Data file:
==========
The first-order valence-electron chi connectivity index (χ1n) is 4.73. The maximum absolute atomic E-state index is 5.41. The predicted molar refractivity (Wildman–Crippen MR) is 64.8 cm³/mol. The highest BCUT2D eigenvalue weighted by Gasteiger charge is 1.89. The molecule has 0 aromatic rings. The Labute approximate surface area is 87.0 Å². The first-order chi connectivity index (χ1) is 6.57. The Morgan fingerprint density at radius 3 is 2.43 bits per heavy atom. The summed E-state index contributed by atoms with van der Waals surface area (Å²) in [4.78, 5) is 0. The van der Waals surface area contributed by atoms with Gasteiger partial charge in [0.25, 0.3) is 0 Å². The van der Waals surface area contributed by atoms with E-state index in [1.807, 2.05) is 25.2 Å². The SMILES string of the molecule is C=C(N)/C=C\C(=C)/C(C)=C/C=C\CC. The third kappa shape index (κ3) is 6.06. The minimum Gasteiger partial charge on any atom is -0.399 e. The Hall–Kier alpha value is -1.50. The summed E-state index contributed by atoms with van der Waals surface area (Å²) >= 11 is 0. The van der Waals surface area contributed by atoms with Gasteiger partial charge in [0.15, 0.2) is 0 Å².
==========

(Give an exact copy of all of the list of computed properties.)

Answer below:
The first-order valence-electron chi connectivity index (χ1n) is 4.73. The maximum absolute atomic E-state index is 5.41. The predicted molar refractivity (Wildman–Crippen MR) is 64.8 cm³/mol. The highest BCUT2D eigenvalue weighted by Gasteiger charge is 1.89. The molecule has 0 aromatic rings. The Labute approximate surface area is 87.0 Å². The first-order chi connectivity index (χ1) is 6.57. The Morgan fingerprint density at radius 3 is 2.43 bits per heavy atom. The summed E-state index contributed by atoms with van der Waals surface area (Å²) in [4.78, 5) is 0. The van der Waals surface area contributed by atoms with Gasteiger partial charge in [0.25, 0.3) is 0 Å². The van der Waals surface area contributed by atoms with E-state index in [1.807, 2.05) is 25.2 Å². The SMILES string of the molecule is C=C(N)/C=C\C(=C)/C(C)=C/C=C\CC. The third kappa shape index (κ3) is 6.06. The minimum Gasteiger partial charge on any atom is -0.399 e. The Hall–Kier alpha value is -1.50. The summed E-state index contributed by atoms with van der Waals surface area (Å²) >= 11 is 0. The van der Waals surface area contributed by atoms with Gasteiger partial charge in [0.15, 0.2) is 0 Å².